Fix Perspective

Mourning Period For Mandela Fittingly Ends With Reconciliation Day In South Africa

Lara Puchert / youthjournalism.org
The video shows a monument in Stellenbosch, South Africa in front of the Stellenbosch Town Hall. It is a walkway featuring a quote from the late President Nelson Mandela’s inaugural address. The walkway leads to a sculpture depicting Mandela’s image in the shape of a map of the nation.
 
By
Mariechen Puchert
Associate
Editor
CAPE
TOWN, South Africa – The 10-day period of South Africa mourning the passing –
and celebrating the life – of  Nelson
Rolihlahla Mandela culminated with his burial in his home village, Qunu,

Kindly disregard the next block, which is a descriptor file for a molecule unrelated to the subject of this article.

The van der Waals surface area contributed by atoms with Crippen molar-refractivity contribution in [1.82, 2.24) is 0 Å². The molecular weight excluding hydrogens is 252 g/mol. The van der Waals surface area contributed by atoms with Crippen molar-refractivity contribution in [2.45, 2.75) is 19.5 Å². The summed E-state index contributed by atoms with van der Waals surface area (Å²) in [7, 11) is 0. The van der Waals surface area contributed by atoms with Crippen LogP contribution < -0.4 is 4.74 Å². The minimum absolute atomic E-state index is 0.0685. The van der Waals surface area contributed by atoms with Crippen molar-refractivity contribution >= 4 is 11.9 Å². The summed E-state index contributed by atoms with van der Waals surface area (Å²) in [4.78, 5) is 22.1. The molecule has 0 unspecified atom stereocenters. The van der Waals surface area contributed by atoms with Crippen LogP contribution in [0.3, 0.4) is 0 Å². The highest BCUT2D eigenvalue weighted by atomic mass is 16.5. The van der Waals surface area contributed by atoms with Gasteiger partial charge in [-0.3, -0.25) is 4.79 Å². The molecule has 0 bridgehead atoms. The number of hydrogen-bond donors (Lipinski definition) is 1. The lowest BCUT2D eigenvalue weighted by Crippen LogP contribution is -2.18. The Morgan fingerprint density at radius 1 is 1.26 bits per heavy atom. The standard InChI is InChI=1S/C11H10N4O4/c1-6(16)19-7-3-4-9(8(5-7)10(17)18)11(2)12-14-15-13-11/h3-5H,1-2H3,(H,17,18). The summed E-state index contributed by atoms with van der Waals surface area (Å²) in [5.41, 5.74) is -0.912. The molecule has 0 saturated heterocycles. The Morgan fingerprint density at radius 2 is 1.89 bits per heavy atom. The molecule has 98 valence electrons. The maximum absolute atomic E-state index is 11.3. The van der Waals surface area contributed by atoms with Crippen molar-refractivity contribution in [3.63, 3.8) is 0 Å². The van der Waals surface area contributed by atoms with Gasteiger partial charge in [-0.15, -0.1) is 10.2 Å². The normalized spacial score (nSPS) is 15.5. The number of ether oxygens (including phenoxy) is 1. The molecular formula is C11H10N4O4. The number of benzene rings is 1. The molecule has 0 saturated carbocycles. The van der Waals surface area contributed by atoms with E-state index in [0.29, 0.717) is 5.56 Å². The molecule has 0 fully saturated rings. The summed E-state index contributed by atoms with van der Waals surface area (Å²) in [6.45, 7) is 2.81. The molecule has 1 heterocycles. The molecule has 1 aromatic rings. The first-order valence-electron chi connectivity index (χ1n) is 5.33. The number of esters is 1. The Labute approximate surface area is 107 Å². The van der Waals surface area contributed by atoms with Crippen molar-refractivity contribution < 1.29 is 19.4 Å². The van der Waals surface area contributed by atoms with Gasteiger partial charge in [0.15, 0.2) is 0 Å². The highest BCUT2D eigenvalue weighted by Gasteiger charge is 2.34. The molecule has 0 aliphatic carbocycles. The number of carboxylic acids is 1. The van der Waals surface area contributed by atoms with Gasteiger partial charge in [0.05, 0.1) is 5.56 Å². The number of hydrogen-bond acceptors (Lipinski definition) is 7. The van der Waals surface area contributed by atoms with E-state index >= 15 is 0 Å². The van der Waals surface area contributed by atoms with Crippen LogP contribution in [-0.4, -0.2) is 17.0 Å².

yesterday.
Smaller
than the large memorial held December 10 at the FNB Stadium in Johannesburg,
the funeral was more intimate, although large numbers of dignitaries still
attended.
The
rolling hills of the Eastern Cape, the same hills were Mandela herded cattle as
a little boy, greeted mourners.
Although
much of the ceremony for the former president was broadcast nationally and
internationally, the final moments, with the returning of his remains to the
soil of Qunu, were not broadcast. This was upon the family’s request.
Today
is Reconciliation Day in South Africa, a public holiday instated in 1994 by
Mandela’s government to foster reconciliation among the many South African
groups.

It is
fitting that the country exits the official mourning period with this day. The
past 10 days have truly been a time of reflecting upon our own journey in post-apartheid
South Africa, and what still needs to be done to reconcile our past.